Fields of Study: Art and Archaeology of the Ancient Near East

The University of Pennsylvania has a long commitment to the study of ancient Near Eastern cultures of Mesopotamia, Syria, Iran, and Anatolia.  Since the nineteenth century, the University Museum has mounted excavations in the Near East. The most important of these were Nippur and Ur, each of which produced thousands of artifacts that have become the basis of the collections at the Penn Museum. From Nippur came cuneiform documents that form the core of the Museum’s world-renowned Babylonian Tablet Collection. From Ur came treasures from the Royal Cemetery of Ur (including the entire contents of the grave of Pu Abi), one of the most celebrated sites of the Ancient Near East. In the early twentieth century, the Museum sponsored work in northern Iraq (Tepe Gawra) and in Iran (Tepe Hissar and Cheshm Ali). This Iranian focus increased in the middle of the twentieth century, when the burned city of Hasanlu and ancient Anshan, the elamite highland capital, added substantially to the Museum’s holdings. These collections serve as one important foundation for the continued study of the art and archaeology of the Mesopotamian and pre-Islamic Iran by Holly Pittman, Bok Family Professor in the Humanities, in the History of Art Department and as a Curator in the Near East Section of the Penn Museum.

The study of the visual culture of the ancient Near East at Penn embraces a long chronological and broad geographical span. Courses and projects extend from the Neolithic through the Persian periods. While the general focus is on Northern and Southern Mesopotamia and Iran, program of study also includes the Indus Valley, Central Asia, the Persian Gulf and Anatolia. Students studying the material culture, religion, architecture, and archaeology of this vast region, are encouraged to pursue interdisciplinary approaches to acquire the skills and methods necessary for their particular interests. This work is supported in the History of Art Department by the research interests of Renata Holod (Islamic Near East) and Michael Meister (India and Pakistan). Further specialists include Richard Zettler (Mesopotamian archaeology); Steve Tinney (Sumerian Language); and Grant Frame (Assyrian Language) in the department of Near East Language and Cultures; Lauren Ristvet (anthropological archaeology) and Clark Erickson (Landscape studies) in Anthropology; and still other colleagues at Bryn Mawr College (available to Penn students through the Penn Consortium). For methodology and theory, students are encouraged to work with a range of professors in Art History and other disciplines as relevant to their interests.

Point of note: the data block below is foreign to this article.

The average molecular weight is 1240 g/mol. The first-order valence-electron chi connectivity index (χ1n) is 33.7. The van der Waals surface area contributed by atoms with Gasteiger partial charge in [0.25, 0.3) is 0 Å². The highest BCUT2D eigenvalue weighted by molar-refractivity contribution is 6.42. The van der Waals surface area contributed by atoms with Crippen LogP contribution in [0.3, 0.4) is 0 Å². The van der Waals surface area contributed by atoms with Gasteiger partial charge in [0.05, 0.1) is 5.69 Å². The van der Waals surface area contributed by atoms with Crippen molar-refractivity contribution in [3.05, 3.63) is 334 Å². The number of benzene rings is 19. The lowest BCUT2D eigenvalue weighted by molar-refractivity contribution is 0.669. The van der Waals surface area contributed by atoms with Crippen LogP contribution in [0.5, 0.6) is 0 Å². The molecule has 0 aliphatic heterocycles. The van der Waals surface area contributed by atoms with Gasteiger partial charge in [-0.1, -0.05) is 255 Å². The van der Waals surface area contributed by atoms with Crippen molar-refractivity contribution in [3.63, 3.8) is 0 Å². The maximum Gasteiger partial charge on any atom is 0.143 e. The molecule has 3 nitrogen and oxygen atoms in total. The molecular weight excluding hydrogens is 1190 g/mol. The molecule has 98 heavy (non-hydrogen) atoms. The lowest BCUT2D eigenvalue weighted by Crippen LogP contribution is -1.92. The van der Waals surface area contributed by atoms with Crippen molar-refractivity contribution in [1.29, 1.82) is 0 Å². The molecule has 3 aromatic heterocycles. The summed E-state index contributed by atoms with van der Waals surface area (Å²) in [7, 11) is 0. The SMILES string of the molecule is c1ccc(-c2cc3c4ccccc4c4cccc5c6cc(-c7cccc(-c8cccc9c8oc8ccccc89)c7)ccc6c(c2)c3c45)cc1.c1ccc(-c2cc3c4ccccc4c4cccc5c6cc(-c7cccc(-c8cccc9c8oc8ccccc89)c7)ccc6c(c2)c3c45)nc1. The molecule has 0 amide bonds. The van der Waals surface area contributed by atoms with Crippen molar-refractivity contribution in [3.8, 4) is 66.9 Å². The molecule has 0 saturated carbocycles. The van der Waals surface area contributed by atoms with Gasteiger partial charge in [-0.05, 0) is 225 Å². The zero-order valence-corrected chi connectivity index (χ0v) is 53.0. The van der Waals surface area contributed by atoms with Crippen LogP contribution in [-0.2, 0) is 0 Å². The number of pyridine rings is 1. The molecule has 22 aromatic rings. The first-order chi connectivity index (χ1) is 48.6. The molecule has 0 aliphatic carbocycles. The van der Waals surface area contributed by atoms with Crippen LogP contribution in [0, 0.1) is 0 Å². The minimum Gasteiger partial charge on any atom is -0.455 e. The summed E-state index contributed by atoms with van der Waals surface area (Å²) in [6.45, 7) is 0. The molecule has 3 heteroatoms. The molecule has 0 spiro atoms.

Students working in the art and archaeology of the Ancient Near East will have an opportunity to work on museum-based projects and will be encouraged to participate in field projects. Former students hold positions at Brown University, the Metropolitan Museum of Art, New Jersey State College, Penn Museum, and New York University’s Institute for the Study of the Ancient World. For further information see the web page of Holly Pittman.

Recent and future projects led or coordinated by Penn faculty:

  • 2014, organization of permanent gallery of Ancient Near East materials, University Museum
  • 2014, organization of exhibition of seal collection, University Museum
  • Ongoing excavations at Hasanlu (northwestern Iran), Jiroft (southeastern Iran) and Konar Sandal (southeastern Iran)
  • Ongoing publication of the collections of the University Museum, especially the collections of seals and sealings
  • 2010, organization and re-installation of the Royal Tombs of Ur exhibition, University Museum